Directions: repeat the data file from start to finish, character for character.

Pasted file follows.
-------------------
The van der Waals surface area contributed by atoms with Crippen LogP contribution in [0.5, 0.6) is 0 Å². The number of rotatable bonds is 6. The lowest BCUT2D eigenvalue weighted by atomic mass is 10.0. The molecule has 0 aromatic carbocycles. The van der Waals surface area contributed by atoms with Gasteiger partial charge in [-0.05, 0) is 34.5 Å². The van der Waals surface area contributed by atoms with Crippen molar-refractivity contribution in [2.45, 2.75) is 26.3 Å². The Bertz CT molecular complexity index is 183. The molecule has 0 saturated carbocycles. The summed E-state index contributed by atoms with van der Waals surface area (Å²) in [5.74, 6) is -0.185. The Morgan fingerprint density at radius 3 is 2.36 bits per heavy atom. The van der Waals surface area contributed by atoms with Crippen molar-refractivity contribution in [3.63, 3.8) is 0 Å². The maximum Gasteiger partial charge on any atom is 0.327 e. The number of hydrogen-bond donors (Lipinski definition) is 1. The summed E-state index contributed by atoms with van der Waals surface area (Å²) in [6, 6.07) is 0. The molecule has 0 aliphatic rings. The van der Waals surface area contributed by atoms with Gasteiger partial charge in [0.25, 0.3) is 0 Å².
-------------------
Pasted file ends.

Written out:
The van der Waals surface area contributed by atoms with Crippen LogP contribution in [0.5, 0.6) is 0 Å². The number of rotatable bonds is 6. The lowest BCUT2D eigenvalue weighted by atomic mass is 10.0. The molecule has 0 aromatic carbocycles. The van der Waals surface area contributed by atoms with Gasteiger partial charge in [-0.05, 0) is 34.5 Å². The van der Waals surface area contributed by atoms with Crippen molar-refractivity contribution in [2.45, 2.75) is 26.3 Å². The Bertz CT molecular complexity index is 183. The molecule has 0 saturated carbocycles. The summed E-state index contributed by atoms with van der Waals surface area (Å²) in [5.74, 6) is -0.185. The Morgan fingerprint density at radius 3 is 2.36 bits per heavy atom. The van der Waals surface area contributed by atoms with Crippen molar-refractivity contribution in [3.63, 3.8) is 0 Å². The maximum Gasteiger partial charge on any atom is 0.327 e. The number of hydrogen-bond donors (Lipinski definition) is 1. The summed E-state index contributed by atoms with van der Waals surface area (Å²) in [6, 6.07) is 0. The molecule has 0 aliphatic rings. The van der Waals surface area contributed by atoms with Gasteiger partial charge in [0.25, 0.3) is 0 Å².